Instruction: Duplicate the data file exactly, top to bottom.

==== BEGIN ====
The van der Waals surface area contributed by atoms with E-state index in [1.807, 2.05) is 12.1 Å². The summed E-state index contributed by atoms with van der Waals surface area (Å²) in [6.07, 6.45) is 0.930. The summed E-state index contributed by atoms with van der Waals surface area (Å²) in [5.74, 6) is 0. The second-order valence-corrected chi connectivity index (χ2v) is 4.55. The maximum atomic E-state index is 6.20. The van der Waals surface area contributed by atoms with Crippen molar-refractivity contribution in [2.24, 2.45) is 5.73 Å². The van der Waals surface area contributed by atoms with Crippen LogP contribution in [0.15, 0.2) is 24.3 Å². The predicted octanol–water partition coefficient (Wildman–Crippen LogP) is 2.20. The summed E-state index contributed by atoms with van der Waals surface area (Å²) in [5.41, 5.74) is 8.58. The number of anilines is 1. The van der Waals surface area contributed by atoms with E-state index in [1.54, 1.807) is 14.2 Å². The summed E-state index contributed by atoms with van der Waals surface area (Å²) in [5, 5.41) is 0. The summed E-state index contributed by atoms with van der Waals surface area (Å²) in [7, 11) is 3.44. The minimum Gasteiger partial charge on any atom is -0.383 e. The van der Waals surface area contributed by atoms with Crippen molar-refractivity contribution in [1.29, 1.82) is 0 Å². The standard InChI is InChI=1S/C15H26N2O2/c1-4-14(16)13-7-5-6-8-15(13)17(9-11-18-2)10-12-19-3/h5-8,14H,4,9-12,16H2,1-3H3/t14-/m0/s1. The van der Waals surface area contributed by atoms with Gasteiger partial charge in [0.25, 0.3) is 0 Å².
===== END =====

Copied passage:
The van der Waals surface area contributed by atoms with E-state index in [1.807, 2.05) is 12.1 Å². The summed E-state index contributed by atoms with van der Waals surface area (Å²) in [6.07, 6.45) is 0.930. The summed E-state index contributed by atoms with van der Waals surface area (Å²) in [5.74, 6) is 0. The second-order valence-corrected chi connectivity index (χ2v) is 4.55. The maximum atomic E-state index is 6.20. The van der Waals surface area contributed by atoms with Crippen molar-refractivity contribution in [2.24, 2.45) is 5.73 Å². The van der Waals surface area contributed by atoms with Crippen LogP contribution in [0.15, 0.2) is 24.3 Å². The predicted octanol–water partition coefficient (Wildman–Crippen LogP) is 2.20. The summed E-state index contributed by atoms with van der Waals surface area (Å²) in [5.41, 5.74) is 8.58. The number of anilines is 1. The van der Waals surface area contributed by atoms with E-state index in [1.54, 1.807) is 14.2 Å². The summed E-state index contributed by atoms with van der Waals surface area (Å²) in [5, 5.41) is 0. The summed E-state index contributed by atoms with van der Waals surface area (Å²) in [7, 11) is 3.44. The minimum Gasteiger partial charge on any atom is -0.383 e. The van der Waals surface area contributed by atoms with Crippen molar-refractivity contribution in [1.29, 1.82) is 0 Å². The standard InChI is InChI=1S/C15H26N2O2/c1-4-14(16)13-7-5-6-8-15(13)17(9-11-18-2)10-12-19-3/h5-8,14H,4,9-12,16H2,1-3H3/t14-/m0/s1. The van der Waals surface area contributed by atoms with Gasteiger partial charge in [0.25, 0.3) is 0 Å².